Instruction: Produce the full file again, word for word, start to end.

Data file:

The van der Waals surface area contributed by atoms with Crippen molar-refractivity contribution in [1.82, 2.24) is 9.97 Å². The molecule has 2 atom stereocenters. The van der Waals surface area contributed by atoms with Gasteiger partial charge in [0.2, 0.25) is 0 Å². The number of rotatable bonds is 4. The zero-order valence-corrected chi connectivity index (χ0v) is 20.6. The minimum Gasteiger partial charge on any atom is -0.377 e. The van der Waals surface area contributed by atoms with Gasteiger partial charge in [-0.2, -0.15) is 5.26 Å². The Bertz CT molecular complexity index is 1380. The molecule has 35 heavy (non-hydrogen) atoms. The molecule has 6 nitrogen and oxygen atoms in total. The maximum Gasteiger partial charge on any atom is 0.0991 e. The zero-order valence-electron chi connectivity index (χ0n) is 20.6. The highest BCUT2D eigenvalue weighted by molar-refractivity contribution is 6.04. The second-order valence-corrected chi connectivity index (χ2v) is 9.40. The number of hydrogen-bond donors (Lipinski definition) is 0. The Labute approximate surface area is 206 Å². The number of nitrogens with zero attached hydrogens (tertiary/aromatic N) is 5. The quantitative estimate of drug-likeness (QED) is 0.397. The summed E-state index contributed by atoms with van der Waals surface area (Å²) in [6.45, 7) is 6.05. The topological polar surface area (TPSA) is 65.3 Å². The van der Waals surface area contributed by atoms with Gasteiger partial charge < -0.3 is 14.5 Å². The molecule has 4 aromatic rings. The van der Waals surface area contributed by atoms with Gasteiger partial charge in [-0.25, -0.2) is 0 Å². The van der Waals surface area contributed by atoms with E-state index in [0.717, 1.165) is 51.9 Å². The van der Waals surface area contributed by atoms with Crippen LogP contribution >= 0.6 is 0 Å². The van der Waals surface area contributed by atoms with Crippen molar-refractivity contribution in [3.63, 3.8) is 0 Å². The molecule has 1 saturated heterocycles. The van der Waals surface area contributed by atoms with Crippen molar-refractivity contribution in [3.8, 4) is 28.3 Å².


The van der Waals surface area contributed by atoms with Crippen molar-refractivity contribution in [1.82, 2.24) is 9.97 Å². The molecule has 2 atom stereocenters. The van der Waals surface area contributed by atoms with Gasteiger partial charge in [0.2, 0.25) is 0 Å². The number of rotatable bonds is 4. The zero-order valence-corrected chi connectivity index (χ0v) is 20.6. The minimum Gasteiger partial charge on any atom is -0.377 e. The van der Waals surface area contributed by atoms with Gasteiger partial charge in [-0.2, -0.15) is 5.26 Å². The Bertz CT molecular complexity index is 1380. The molecule has 35 heavy (non-hydrogen) atoms. The molecule has 6 nitrogen and oxygen atoms in total. The maximum Gasteiger partial charge on any atom is 0.0991 e. The zero-order valence-electron chi connectivity index (χ0n) is 20.6. The highest BCUT2D eigenvalue weighted by molar-refractivity contribution is 6.04. The second-order valence-corrected chi connectivity index (χ2v) is 9.40. The number of hydrogen-bond donors (Lipinski definition) is 0. The Labute approximate surface area is 206 Å². The number of nitrogens with zero attached hydrogens (tertiary/aromatic N) is 5. The quantitative estimate of drug-likeness (QED) is 0.397. The summed E-state index contributed by atoms with van der Waals surface area (Å²) in [6.45, 7) is 6.05. The topological polar surface area (TPSA) is 65.3 Å². The van der Waals surface area contributed by atoms with Gasteiger partial charge < -0.3 is 14.5 Å². The molecule has 4 aromatic rings. The van der Waals surface area contributed by atoms with Gasteiger partial charge in [-0.25, -0.2) is 0 Å². The van der Waals surface area contributed by atoms with E-state index in [0.717, 1.165) is 51.9 Å². The van der Waals surface area contributed by atoms with Crippen LogP contribution >= 0.6 is 0 Å². The van der Waals surface area contributed by atoms with Crippen molar-refractivity contribution in [3.63, 3.8) is 0 Å². The molecule has 1 saturated heterocycles. The van der Waals surface area contributed by atoms with Crippen molar-refractivity contribution in [3.8, 4) is 28.3 Å².